This is a very hard question to answer but also a very fascinating one. I will do my best to keep it simple. I love to doodle. I love to sit there and aimlessly draw with no real ideas and just see what comes out. I save these either in sketch books or piles of loose leaf paper. When I need an idea I go through these drawings. Often what will happen is that I will see how to combine something from page 6 for example, with something from page 31. Two random doodles that were never meant to be anything on their own but when put together make a cool little idea. I believe that the more you draw the better your chances of finding these ideas. This is the way I have been able to come up with my best ideas.

Describe a typical day at Underhill Studios. What kind of schedule do you make for yourself?

I am a morning person. I do my best work in the morning. On a good day I can be at my drawing board by 7:00 or 7:30 a.m. with a coffee. I will doodle for an hour or so to loosen up and then I will get to work on whatever project happens to be going at the time. I will usually take the afternoon off and do errands or something non art related, unless there is a deadline bearing down on me. I also like to work in the evenings after dinner. I will get back to work then.

You and Patricia collaborated on a piece together last year. Do you find it helps the process being one part of a creative pair?

Absolutely! Patty helps me all the time. First, she is much better at drawing animals than I am. This is a big help. Plus, I don't think in a very commercial way. Patty helps me solve problems and obtain commercial results, since I tend to get rather weird ideas for straight ahead projects. She can also usually tell me what's going wrong when I am stumped.

You have a book of collected work available Witching Hour: The Art of Larry MacDougall. How did that come about?

This was very weird. One day, out of the blue, I got an e-mail from Phil Reed at Cartouche press wondering if they could publish a collection of my work. Phil had a list of artists he wanted to work with and for whatever reason I was near the top of that list. We met at Gencon a few months later and got the ball rolling. The book came out last October.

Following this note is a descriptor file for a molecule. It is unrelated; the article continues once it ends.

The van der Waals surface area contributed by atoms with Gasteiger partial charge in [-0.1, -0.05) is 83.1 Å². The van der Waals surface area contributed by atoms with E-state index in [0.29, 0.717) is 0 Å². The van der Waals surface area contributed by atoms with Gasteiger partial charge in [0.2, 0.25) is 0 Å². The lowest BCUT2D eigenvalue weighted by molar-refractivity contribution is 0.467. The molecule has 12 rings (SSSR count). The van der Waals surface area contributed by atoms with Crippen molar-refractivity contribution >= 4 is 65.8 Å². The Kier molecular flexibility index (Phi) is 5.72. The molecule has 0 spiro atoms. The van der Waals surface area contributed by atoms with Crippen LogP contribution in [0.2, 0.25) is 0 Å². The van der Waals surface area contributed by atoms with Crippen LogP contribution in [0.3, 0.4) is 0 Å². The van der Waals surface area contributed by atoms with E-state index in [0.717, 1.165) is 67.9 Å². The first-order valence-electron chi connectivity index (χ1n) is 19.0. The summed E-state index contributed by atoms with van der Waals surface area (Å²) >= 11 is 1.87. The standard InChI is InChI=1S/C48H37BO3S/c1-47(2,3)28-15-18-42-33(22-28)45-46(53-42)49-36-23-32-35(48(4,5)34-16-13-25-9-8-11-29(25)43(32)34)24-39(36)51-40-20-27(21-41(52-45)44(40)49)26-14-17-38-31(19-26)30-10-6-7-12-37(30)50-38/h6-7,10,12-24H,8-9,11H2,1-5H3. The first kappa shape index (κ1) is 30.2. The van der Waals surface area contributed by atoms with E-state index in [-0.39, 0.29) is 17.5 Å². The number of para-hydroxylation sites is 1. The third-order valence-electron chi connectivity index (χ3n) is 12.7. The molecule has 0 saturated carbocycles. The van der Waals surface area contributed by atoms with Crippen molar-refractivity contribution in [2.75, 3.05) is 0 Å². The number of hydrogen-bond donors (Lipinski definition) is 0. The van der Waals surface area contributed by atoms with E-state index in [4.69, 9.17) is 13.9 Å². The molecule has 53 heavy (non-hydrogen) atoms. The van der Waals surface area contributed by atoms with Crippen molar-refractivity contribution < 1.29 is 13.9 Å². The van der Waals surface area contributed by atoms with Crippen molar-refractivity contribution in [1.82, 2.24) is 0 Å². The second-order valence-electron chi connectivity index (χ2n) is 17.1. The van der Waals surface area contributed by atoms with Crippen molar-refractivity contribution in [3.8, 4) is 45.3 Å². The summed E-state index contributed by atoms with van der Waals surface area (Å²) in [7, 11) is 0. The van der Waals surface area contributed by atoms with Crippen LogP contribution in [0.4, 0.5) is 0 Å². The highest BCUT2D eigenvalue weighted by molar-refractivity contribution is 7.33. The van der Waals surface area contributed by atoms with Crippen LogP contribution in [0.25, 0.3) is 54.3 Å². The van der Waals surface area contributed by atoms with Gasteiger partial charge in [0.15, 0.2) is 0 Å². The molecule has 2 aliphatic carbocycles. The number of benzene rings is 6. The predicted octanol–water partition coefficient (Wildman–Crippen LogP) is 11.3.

What advice would you give to new artists who are just beginning to develop their talents?

Draw! Study structural drawing and anatomy and figure construction. What you learn when studying the figure can be applied to everything else you will ever have to draw. You can't be a commercial artist if you can't draw the figure.

What do you think the most important thing is for an artist to learn, technically speaking?

In my opinion the greatest weapon you can have in your arsenal is the ability to draw out of your head without reference - making it up - inventing. Being able to draw in this way is your best chance at being original and your best chance at putting down your ideas undiluted and pure, straight from the imagination. If it is your intention to be unique and stand out, this is the best way I can think of because it gives you access to source material nobody else has - your own mind - your subconscious - the place where dreams come from. You can't take a picture of it, how else are you going to get there. Where would Moebius or Frazetta or Amano be if they couldn't draw out of their heads?

What do you do when you're not working on art? Got any interesting hobbies?

Not really. I'm pretty much all art. I like walking my dog or taking drives. I also like music. Music that lends itself to day dreaming or painting - ambient music or movie sound tracks mostly, progressive rock too.

If you could work with absolutely anyone (artists, companies, writers--anyone at all) on a project, who would it be?

Pixar! I would love to work on a Pixar film.

Got anything else you're dying to say to the good folks at Epilogue, which wasn't covered by any of the above questions?

Thanks for all the great art that gets posted everyday - another good place to get ideas ;)

And, it wouldn't be an Epilogue interview if we didn't ask, what cartoons did you watch as a kid?

We always liked Disney, but when I was a kid they were few and far between. No videos or dvd's in those days. I think we probably liked anything Warner Brothers best, and Roger Ramjet.

Thanks, Larry, for allowing us to take a peek inside Underhill Studios!

Art at its best.